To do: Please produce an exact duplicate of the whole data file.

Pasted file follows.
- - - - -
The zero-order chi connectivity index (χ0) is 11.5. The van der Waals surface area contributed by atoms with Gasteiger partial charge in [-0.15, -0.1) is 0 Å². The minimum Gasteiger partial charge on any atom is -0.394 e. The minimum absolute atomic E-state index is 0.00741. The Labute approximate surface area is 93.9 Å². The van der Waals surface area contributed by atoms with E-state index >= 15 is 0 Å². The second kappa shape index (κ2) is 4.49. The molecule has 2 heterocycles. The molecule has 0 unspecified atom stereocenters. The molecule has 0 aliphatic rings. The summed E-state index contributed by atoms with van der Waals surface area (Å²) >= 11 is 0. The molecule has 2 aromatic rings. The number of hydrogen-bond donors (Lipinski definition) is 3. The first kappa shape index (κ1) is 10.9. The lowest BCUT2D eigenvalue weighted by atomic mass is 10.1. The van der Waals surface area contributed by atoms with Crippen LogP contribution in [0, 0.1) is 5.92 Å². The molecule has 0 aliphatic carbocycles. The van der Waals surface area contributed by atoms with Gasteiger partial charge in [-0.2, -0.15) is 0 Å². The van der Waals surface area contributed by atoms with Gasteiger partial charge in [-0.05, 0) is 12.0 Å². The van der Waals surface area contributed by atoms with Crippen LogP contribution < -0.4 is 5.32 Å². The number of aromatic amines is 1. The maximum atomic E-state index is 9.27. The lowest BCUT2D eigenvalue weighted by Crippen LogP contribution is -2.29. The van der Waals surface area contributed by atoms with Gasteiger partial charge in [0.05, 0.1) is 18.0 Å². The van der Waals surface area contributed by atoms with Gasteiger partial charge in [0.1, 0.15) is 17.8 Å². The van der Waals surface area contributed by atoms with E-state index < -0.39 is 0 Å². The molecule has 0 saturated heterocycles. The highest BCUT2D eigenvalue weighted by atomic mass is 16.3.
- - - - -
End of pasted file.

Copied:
The zero-order chi connectivity index (χ0) is 11.5. The van der Waals surface area contributed by atoms with Gasteiger partial charge in [-0.15, -0.1) is 0 Å². The minimum Gasteiger partial charge on any atom is -0.394 e. The minimum absolute atomic E-state index is 0.00741. The Labute approximate surface area is 93.9 Å². The van der Waals surface area contributed by atoms with E-state index >= 15 is 0 Å². The second kappa shape index (κ2) is 4.49. The molecule has 2 heterocycles. The molecule has 0 unspecified atom stereocenters. The molecule has 0 aliphatic rings. The summed E-state index contributed by atoms with van der Waals surface area (Å²) >= 11 is 0. The molecule has 2 aromatic rings. The number of hydrogen-bond donors (Lipinski definition) is 3. The first kappa shape index (κ1) is 10.9. The lowest BCUT2D eigenvalue weighted by atomic mass is 10.1. The van der Waals surface area contributed by atoms with Crippen LogP contribution in [0, 0.1) is 5.92 Å². The molecule has 0 aliphatic carbocycles. The van der Waals surface area contributed by atoms with Gasteiger partial charge in [-0.2, -0.15) is 0 Å². The van der Waals surface area contributed by atoms with Gasteiger partial charge in [-0.05, 0) is 12.0 Å². The van der Waals surface area contributed by atoms with Crippen LogP contribution < -0.4 is 5.32 Å². The number of aromatic amines is 1. The maximum atomic E-state index is 9.27. The lowest BCUT2D eigenvalue weighted by Crippen LogP contribution is -2.29. The van der Waals surface area contributed by atoms with Gasteiger partial charge in [0.05, 0.1) is 18.0 Å². The van der Waals surface area contributed by atoms with Gasteiger partial charge in [0.1, 0.15) is 17.8 Å². The van der Waals surface area contributed by atoms with E-state index < -0.39 is 0 Å². The molecule has 0 saturated heterocycles. The highest BCUT2D eigenvalue weighted by atomic mass is 16.3.